Basics of Board Engagement: 10 Practical Tips
Exemplary board members are worth their weight in gold, especially for smaller organizations. When done right, board members can be your biggest cheerleaders and build some serious momentum.
The paradigm has shifted in recent years when it comes to how boards are engaged and the level to which they are involved. Among other things, they are willing to take risks and provide feedback on often sensitive topics that may spark “messy” discussions because there is a culture of trust built over time.
That said, here are some best practices for cultivating a dynamic board:
- Assign new board members a “board buddy” to help them assimilate and learn the ropes.
- Employ the use of name tags so that new board members can put a name with a face.
- Include a bio of all the other board members in a welcome packet.
- Host a social event to encourage board members to get to know each other in a casual environment.
- Structure board meeting agendas around important questions around the strategic plan and the past, present and future of the organization.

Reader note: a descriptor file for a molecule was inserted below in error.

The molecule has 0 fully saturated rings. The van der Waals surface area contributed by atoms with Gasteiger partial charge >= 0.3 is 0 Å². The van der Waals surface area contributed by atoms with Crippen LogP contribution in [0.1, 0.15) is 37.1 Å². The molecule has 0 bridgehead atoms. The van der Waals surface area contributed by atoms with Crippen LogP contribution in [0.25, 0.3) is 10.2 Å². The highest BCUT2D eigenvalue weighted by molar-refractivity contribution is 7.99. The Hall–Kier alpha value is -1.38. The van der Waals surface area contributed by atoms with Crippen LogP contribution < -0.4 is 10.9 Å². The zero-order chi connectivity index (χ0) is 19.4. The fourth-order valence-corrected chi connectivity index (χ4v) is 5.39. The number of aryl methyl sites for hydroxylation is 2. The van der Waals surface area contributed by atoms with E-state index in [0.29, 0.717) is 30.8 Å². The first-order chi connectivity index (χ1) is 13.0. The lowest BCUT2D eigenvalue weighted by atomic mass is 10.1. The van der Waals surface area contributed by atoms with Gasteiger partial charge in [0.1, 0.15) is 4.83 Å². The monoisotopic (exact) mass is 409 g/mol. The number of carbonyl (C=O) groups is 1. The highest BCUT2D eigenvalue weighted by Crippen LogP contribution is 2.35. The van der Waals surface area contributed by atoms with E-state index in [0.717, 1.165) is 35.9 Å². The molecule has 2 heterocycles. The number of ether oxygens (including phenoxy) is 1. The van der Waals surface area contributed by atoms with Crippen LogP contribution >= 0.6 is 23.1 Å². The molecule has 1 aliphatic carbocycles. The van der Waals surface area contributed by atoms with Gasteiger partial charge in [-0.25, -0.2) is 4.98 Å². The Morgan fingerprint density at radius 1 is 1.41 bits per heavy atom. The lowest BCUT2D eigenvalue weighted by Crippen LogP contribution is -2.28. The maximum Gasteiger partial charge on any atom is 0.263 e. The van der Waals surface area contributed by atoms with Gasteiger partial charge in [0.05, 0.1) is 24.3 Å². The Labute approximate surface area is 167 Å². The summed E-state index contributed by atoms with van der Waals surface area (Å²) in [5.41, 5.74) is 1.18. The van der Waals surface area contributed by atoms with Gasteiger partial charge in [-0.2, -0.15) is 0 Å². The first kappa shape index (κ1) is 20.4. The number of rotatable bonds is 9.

- Make the mission the focal point of each meeting. You might ask, “What have you done since the last board meeting to advance our mission?”
- Similarly, invite new members to become hands-on with your work. For example, if you run an arts non-profit, invite them to a performance or gallery open.
- Ask all board members to fill-out a self-assessment periodically to gauge engagement and identify any concerns.
- Form committees (like finance, marketing events, etc.) so that board members can match their specific talents with interests to further add value and focus their efforts.
- Show them you care. Whether it’s a volunteer appreciation dinner, hand-written card or some other token of appreciation, be intentional in your actions.
It should be mentioned that engagement is a dynamic process–it’s not something you can put on autopilot. If you’re willing to put in the work, your organization will be rewarded with loyalty and passion.